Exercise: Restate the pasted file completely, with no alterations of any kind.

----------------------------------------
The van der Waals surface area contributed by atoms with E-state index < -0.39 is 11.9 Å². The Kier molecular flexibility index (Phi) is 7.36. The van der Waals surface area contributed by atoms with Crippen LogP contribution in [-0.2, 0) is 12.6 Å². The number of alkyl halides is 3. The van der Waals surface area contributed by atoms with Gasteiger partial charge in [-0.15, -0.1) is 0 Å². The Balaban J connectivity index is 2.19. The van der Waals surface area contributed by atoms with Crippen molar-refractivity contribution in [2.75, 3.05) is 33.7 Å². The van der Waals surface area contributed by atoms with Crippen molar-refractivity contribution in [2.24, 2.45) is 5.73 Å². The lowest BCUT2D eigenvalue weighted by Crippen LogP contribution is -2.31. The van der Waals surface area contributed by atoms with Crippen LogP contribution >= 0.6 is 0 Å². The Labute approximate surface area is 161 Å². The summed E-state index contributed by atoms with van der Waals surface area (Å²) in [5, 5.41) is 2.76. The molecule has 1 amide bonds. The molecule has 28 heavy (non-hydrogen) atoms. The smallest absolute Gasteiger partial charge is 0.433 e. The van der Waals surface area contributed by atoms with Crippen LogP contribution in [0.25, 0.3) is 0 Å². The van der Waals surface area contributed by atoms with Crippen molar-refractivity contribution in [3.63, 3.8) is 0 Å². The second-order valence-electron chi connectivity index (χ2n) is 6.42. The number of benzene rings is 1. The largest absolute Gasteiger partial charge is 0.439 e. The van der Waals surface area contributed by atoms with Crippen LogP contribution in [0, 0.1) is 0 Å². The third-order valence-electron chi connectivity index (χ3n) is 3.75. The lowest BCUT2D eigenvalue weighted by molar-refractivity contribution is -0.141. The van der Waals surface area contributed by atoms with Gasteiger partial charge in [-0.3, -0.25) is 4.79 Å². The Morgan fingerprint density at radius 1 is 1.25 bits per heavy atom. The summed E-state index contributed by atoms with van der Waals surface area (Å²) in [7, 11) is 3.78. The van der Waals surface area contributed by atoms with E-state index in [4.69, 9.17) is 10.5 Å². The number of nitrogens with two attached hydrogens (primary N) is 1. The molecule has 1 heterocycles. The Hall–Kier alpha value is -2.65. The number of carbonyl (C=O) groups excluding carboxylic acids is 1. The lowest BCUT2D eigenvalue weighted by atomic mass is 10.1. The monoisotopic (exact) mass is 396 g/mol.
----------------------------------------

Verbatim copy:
The van der Waals surface area contributed by atoms with E-state index < -0.39 is 11.9 Å². The Kier molecular flexibility index (Phi) is 7.36. The van der Waals surface area contributed by atoms with Crippen LogP contribution in [-0.2, 0) is 12.6 Å². The number of alkyl halides is 3. The van der Waals surface area contributed by atoms with Gasteiger partial charge in [-0.15, -0.1) is 0 Å². The Balaban J connectivity index is 2.19. The van der Waals surface area contributed by atoms with Crippen molar-refractivity contribution in [2.75, 3.05) is 33.7 Å². The van der Waals surface area contributed by atoms with Crippen molar-refractivity contribution in [2.24, 2.45) is 5.73 Å². The lowest BCUT2D eigenvalue weighted by Crippen LogP contribution is -2.31. The van der Waals surface area contributed by atoms with Crippen LogP contribution >= 0.6 is 0 Å². The Labute approximate surface area is 161 Å². The summed E-state index contributed by atoms with van der Waals surface area (Å²) in [5, 5.41) is 2.76. The molecule has 1 amide bonds. The molecule has 28 heavy (non-hydrogen) atoms. The smallest absolute Gasteiger partial charge is 0.433 e. The van der Waals surface area contributed by atoms with Crippen LogP contribution in [0.25, 0.3) is 0 Å². The van der Waals surface area contributed by atoms with Crippen molar-refractivity contribution in [3.63, 3.8) is 0 Å². The second-order valence-electron chi connectivity index (χ2n) is 6.42. The number of benzene rings is 1. The largest absolute Gasteiger partial charge is 0.439 e. The van der Waals surface area contributed by atoms with Crippen LogP contribution in [0, 0.1) is 0 Å². The third-order valence-electron chi connectivity index (χ3n) is 3.75. The lowest BCUT2D eigenvalue weighted by molar-refractivity contribution is -0.141. The van der Waals surface area contributed by atoms with Gasteiger partial charge in [-0.3, -0.25) is 4.79 Å². The Morgan fingerprint density at radius 1 is 1.25 bits per heavy atom. The summed E-state index contributed by atoms with van der Waals surface area (Å²) in [7, 11) is 3.78. The van der Waals surface area contributed by atoms with E-state index in [4.69, 9.17) is 10.5 Å². The number of nitrogens with two attached hydrogens (primary N) is 1. The molecule has 1 heterocycles. The Hall–Kier alpha value is -2.65. The number of carbonyl (C=O) groups excluding carboxylic acids is 1. The lowest BCUT2D eigenvalue weighted by atomic mass is 10.1. The monoisotopic (exact) mass is 396 g/mol.